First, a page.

Pangolins: Armoured but vulnerable

Pangolins: armoured but vulnerable

Written by Supernova

Feb 14, 2022

Pangolins: A rare animal

You’ve not seen a rare animal until you’ve seen a pangolin.

It’s secretive, solitary and mainly nocturnal. But these characteristics are not the only reasons that pangolins are a rare sight.

Pangolins are, unfortunately, the most trafficked animal in the world and threatened 
with extinction!

The word ‘pangolin’ comes from the Malay word ‘pengguling’, which means ‘rolling up’. 

Uniquely, pangolins are the only mammal covered in scales. Of the eight species of pangolins in the world, four species are Asian and four are African. Only the Temminck’s Ground pangolin (Smutsia temminckii), also called the Cape pangolin, is found in South Africa. This is its remarkable story.

Pangolin basics

Pangolins are insectivorous, feeding on ants and termites. They use abandoned burrows of aardvarks, porcupines, warthogs, and even termite holes as shelter. Pangolins are expertly adapted to their way of life.

They are picky about which ant and termite species they eat, and may not always eat the most abundant species.

Habitat

The Ground pangolin lives in savannahs and woodlands around our northern borders. 

Uniquely armoured 

Pangolins have a hard, plate-like scales

Their hard, plate-like scales are brown-grey and overlap, covering the whole body, except their bellies, which is sparsely covered in hair. 

The scales consist of keratin, the protein that also forms your hair, nails and rhino horns. These scales are so hard, a lion will struggle to bite through it! As protection, the pangolin rolls up into a tight, near-impenetrable ball, protecting its soft belly. 

Pangolins Ant-eater anatomy

An extended tongue can be over 40cm longer than the pangolin’s body length! 

A very good sense of smell makes up for its poor vision and hearing. They can sniff out ants and termites even under the soil’s surface. 

Pangolins don’t have teeth, but a really long, sticky tongue with which they catch insects. Soil and small stones also get stuck to the sticky tongue and help to grind up the food.

To prevent troublesome ants and termites crawling in while feeding, pangolins can close their ears and nostrils. 

Pangolins use their large, curved claws and powerful forearms to dig up ant and termite nests. The pangolins use their claws to tear off tree bark to reach the yummy ants underneath.

Adults grow up to 1.2m and can weigh between 7-12kg.

The front legs are shorter than the hind legs. This is why the pangolin walks on its hind legs with its front legs held up against its body. To help pangolins up steep slops, they use their front legs.

Curious lions, leopards and hyenas sometimes play with rolled up pangolins. Lions can’t bite through the hard scales and they are rarely able to uncoil a pangolin to make a meal of it.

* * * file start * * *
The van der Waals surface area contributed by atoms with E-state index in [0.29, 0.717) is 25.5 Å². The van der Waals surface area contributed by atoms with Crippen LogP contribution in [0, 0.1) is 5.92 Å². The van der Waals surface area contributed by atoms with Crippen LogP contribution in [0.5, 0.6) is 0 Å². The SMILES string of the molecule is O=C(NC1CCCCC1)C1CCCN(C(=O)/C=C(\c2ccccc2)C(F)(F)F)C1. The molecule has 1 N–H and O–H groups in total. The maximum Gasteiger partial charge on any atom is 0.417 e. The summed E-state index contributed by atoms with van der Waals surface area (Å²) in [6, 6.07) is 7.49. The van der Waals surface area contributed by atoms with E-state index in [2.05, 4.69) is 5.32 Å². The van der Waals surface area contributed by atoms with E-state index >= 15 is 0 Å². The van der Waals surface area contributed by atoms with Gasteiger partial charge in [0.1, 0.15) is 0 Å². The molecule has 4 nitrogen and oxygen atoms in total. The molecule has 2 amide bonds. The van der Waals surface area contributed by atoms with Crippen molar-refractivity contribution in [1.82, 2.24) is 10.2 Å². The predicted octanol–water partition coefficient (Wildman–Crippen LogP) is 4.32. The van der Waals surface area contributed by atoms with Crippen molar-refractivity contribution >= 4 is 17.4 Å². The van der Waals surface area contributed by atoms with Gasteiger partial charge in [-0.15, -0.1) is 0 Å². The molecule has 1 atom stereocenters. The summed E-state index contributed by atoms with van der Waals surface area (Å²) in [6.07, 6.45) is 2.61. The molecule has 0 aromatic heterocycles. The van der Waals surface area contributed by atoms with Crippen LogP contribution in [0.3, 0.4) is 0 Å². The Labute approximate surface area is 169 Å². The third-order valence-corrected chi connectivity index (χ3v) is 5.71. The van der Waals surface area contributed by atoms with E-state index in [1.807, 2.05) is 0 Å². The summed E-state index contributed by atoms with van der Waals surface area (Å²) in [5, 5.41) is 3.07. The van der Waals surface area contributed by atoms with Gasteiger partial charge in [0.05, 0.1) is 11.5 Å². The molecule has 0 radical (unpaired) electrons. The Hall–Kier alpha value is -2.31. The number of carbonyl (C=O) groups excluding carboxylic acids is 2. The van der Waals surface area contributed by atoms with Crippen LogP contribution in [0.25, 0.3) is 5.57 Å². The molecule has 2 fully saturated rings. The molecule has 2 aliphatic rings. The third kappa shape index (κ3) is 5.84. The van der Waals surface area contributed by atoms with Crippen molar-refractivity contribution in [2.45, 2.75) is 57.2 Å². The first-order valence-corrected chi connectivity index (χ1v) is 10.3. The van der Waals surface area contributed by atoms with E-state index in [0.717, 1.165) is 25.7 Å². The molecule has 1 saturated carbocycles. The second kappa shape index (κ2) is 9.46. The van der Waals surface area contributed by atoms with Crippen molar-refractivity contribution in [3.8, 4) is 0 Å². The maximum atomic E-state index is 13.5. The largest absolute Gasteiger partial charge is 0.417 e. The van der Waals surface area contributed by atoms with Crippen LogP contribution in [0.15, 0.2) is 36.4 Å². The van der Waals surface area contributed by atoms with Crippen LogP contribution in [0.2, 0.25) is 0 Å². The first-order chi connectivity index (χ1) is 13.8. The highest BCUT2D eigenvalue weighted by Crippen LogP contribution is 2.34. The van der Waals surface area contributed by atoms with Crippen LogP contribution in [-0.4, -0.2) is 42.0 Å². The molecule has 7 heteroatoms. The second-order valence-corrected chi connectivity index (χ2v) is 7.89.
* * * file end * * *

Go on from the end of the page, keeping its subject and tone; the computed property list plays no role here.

Although rolling into a ball protects them from predators, it unfortunately makes it easy for humans simply to pick them up and smuggle them! Some cultures mistakenly believe that pangolin scales and body parts are medicinal. This drives pangolin poaching.

Pangolins roll into a ball for protection

Endangered species

Pangolins are also hunted for bushmeat and are considered a delicacy in some Asian countries, which will pay high prices for it. This also encourages pouching. Combined with the pangolins’ slow reproduction rate, it results in all eight of the pangolin species becoming vulnerable to extinction.

Although illegal poaching and trading is by far the biggest threat to pangolins, some are also accidentally killed on our roads, while others are electrocuted on game fences. Instead of moving away from an electric shock, pangolins tend to curl around the electric wire, so they’re eventually shocked to death.

They can secrete a strong stinking fluid to mark their territory or scare off enemies. 

Pangolin Action

The leading reason for this species’ demise is their scales. Even though these animals are such a rare sight, you can contribute to the conservation of this unique species.

Keep your eyes peeled when on a night drive and report your pangolin sightings to the African Pangolin Working Group (http://pangolin.org.za/index.php/report-a-sighting/). Record as much information as possible and have your camera ready!

Sign the petition at www.ifaw.org/pangolin.

As a school science project, you can try to design an electric fence that is pangolin friendly to help reduce the number of pangolin mortalities.

Learn more about pangolins and spread the word about the dangers they face!

If we put some educated thought into it, we can ensure that pangolins remain part of our abundant biodiversity.

Is it not time that the plight of the extraordinary pangolin becomes headline news like that of the rhino and other well-known threatened species? 

A pangolin can chomp an estimated 70 million insects per year.

YOUR OWN ANT FARM WITH RECYCLED JARS

Pangolins love to eat ants. We love to look at them. Observing an underground ant colony in the wild is not possible. That’s why we’ve made an ant farm. Now we can stare at them to our hearts’ content.  

WHAT YOU NEED:

1. One large jar and one smaller container that fits inside the large jar. 

2. Use soil that you find close to where you collect your ants. 

3. Ants

An empty jar

Step 1

Make tiny holes in the lid for air. Fix the smaller container in place. This is so that the ants burrow near the glass.

A jar filled with soil

Step 2

Fill your jar with soil. 

Honey to catch ants

Step 3

Catch some ants. 

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